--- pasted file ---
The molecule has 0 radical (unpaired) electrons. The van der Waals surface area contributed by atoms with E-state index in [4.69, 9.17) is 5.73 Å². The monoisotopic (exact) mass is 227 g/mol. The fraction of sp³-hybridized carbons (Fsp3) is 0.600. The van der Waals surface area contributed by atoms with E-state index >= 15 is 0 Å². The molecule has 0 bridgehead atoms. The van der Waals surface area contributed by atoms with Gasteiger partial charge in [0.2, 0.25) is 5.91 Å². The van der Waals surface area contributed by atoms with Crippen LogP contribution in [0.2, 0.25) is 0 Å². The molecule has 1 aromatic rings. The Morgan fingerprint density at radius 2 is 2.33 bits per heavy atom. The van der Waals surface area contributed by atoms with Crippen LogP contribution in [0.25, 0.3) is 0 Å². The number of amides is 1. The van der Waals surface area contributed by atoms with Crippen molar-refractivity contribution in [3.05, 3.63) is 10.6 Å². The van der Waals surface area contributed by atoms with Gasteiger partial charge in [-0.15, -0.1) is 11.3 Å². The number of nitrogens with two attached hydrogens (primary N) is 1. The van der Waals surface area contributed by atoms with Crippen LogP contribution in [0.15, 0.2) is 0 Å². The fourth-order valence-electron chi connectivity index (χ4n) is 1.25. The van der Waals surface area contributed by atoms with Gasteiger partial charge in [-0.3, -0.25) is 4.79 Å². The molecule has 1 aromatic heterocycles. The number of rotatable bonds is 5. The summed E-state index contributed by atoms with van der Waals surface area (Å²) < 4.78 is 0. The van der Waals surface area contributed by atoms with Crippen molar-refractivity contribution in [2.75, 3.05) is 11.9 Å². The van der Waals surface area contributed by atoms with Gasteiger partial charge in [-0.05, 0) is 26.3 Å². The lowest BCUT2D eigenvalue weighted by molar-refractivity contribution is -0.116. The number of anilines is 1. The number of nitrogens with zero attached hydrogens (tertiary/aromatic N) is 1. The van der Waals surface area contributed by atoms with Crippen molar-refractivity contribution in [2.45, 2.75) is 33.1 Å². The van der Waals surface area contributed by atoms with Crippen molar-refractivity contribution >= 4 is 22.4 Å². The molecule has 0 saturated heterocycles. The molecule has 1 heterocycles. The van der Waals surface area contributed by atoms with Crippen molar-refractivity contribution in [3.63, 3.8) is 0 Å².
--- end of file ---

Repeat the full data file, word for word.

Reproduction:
The molecule has 0 radical (unpaired) electrons. The van der Waals surface area contributed by atoms with E-state index in [4.69, 9.17) is 5.73 Å². The monoisotopic (exact) mass is 227 g/mol. The fraction of sp³-hybridized carbons (Fsp3) is 0.600. The van der Waals surface area contributed by atoms with E-state index >= 15 is 0 Å². The molecule has 0 bridgehead atoms. The van der Waals surface area contributed by atoms with Gasteiger partial charge in [0.2, 0.25) is 5.91 Å². The van der Waals surface area contributed by atoms with Crippen LogP contribution in [0.2, 0.25) is 0 Å². The molecule has 1 aromatic rings. The Morgan fingerprint density at radius 2 is 2.33 bits per heavy atom. The van der Waals surface area contributed by atoms with Crippen LogP contribution in [0.25, 0.3) is 0 Å². The number of amides is 1. The van der Waals surface area contributed by atoms with Crippen molar-refractivity contribution in [3.05, 3.63) is 10.6 Å². The van der Waals surface area contributed by atoms with Gasteiger partial charge in [-0.15, -0.1) is 11.3 Å². The number of nitrogens with two attached hydrogens (primary N) is 1. The van der Waals surface area contributed by atoms with Crippen LogP contribution in [0.15, 0.2) is 0 Å². The fourth-order valence-electron chi connectivity index (χ4n) is 1.25. The van der Waals surface area contributed by atoms with Gasteiger partial charge in [-0.3, -0.25) is 4.79 Å². The molecule has 1 aromatic heterocycles. The number of rotatable bonds is 5. The summed E-state index contributed by atoms with van der Waals surface area (Å²) < 4.78 is 0. The van der Waals surface area contributed by atoms with Crippen molar-refractivity contribution in [2.75, 3.05) is 11.9 Å². The van der Waals surface area contributed by atoms with Gasteiger partial charge in [-0.05, 0) is 26.3 Å². The lowest BCUT2D eigenvalue weighted by molar-refractivity contribution is -0.116. The number of anilines is 1. The number of nitrogens with zero attached hydrogens (tertiary/aromatic N) is 1. The van der Waals surface area contributed by atoms with Crippen molar-refractivity contribution in [2.45, 2.75) is 33.1 Å². The van der Waals surface area contributed by atoms with Crippen molar-refractivity contribution >= 4 is 22.4 Å². The molecule has 0 saturated heterocycles. The molecule has 1 heterocycles. The van der Waals surface area contributed by atoms with Crippen molar-refractivity contribution in [3.63, 3.8) is 0 Å².